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An excerpt from www.HouseOfNames.com archives copyright © 2000 - 2016


The western coast of Scotland and the desolate Hebrides islands are the ancient home of the MacDoogel family. Their name is derived from the personal name Dougal. The Gaelic form of the name is Mac Dhughaill and literally means son of Dougal.

MacDoogel Early Origins



The surname MacDoogel was first found in Galloway (Gaelic: Gall-ghaidhealaibh), an area of southwestern Scotland, now part of the Council Area of Dumfries and Galloway, that formerly consisted of the counties of Wigtown (West Galloway) and Kirkcudbright (East Galloway), where they were descended from Dugall eldest son of Somerled, first Lord of the Isles, and his son Duncan who received the lands of Lorn.The Clan was a bitter foe of Robert the Bruce, who made a narrow escape during one battle with the MacDougals only by discarding his cloak. The brooch of this cloak, now known as the Brooch of Lorn, is a treasured possession of the Chief of the Clan. The Clan faced heavy retaliation and was stripped of their lands once Robert the Bruce secured the Scottish throne. The lands were restored to the Clan upon the death of the king, but passed to the Stewarts in 1388 when the last member of the senior branch of MacDougals died without issue.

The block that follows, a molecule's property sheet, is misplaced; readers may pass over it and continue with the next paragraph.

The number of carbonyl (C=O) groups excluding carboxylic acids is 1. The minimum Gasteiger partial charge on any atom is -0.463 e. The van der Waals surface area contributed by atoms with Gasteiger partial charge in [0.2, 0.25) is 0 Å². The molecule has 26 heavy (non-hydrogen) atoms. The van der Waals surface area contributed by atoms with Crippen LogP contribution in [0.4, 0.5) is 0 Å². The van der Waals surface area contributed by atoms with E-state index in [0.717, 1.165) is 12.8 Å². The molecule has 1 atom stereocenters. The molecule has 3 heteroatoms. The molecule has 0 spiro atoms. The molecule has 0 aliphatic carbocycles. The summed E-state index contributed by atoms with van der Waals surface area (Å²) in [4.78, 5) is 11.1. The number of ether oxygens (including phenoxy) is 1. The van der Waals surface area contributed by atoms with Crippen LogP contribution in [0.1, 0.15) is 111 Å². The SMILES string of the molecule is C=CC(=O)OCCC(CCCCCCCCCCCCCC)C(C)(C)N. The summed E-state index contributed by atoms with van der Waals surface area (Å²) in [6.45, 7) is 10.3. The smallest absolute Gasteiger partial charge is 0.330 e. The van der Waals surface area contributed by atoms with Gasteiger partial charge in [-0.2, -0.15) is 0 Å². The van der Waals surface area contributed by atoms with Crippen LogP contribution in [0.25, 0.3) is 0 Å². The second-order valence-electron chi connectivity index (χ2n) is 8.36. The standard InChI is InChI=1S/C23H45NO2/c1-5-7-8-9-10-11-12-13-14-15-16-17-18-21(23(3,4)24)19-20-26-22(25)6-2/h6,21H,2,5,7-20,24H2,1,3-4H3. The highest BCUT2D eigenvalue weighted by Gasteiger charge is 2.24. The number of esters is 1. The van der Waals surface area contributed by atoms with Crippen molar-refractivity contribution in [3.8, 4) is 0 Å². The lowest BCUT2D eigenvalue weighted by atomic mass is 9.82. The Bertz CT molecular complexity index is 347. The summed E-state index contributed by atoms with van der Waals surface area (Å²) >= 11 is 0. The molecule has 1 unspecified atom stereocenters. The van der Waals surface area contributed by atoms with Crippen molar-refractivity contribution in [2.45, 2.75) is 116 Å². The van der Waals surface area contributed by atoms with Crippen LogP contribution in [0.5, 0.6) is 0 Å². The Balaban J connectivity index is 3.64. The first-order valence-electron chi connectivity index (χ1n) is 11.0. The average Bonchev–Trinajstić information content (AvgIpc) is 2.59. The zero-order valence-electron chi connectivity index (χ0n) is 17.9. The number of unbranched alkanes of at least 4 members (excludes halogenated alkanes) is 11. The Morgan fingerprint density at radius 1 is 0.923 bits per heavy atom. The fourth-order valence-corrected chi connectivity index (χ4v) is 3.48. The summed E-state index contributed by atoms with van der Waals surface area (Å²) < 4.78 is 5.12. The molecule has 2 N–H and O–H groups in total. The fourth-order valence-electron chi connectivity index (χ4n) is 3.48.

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MacDoogel Spelling Variations


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MacDoogel Spelling Variations



Spelling variations were extremely common in medieval names, since scribes from that era recorded names according to sound rather than a standard set of rules. MacDoogel has appeared in various documents spelled MacDougall, MacDowall, MacDowell, MacDugald, MacDill and many more.

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MacDoogel Early History


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MacDoogel Early History



This web page shows only a small excerpt of our MacDoogel research. Another 307 words (22 lines of text) covering the years 1175, 1244 and 1316 are included under the topic Early MacDoogel History in all our PDF Extended History products and printed products wherever possible.

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MacDoogel Early Notables (pre 1700)


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MacDoogel Early Notables (pre 1700)



Another 44 words (3 lines of text) are included under the topic Early MacDoogel Notables in all our PDF Extended History products and printed products wherever possible.

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MacDoogel In Ireland


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MacDoogel In Ireland



Some of the MacDoogel family moved to Ireland, but this topic is not covered in this excerpt. More information about their life in Ireland is included in all our PDF Extended History products and printed products wherever possible.

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The Great Migration


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The Great Migration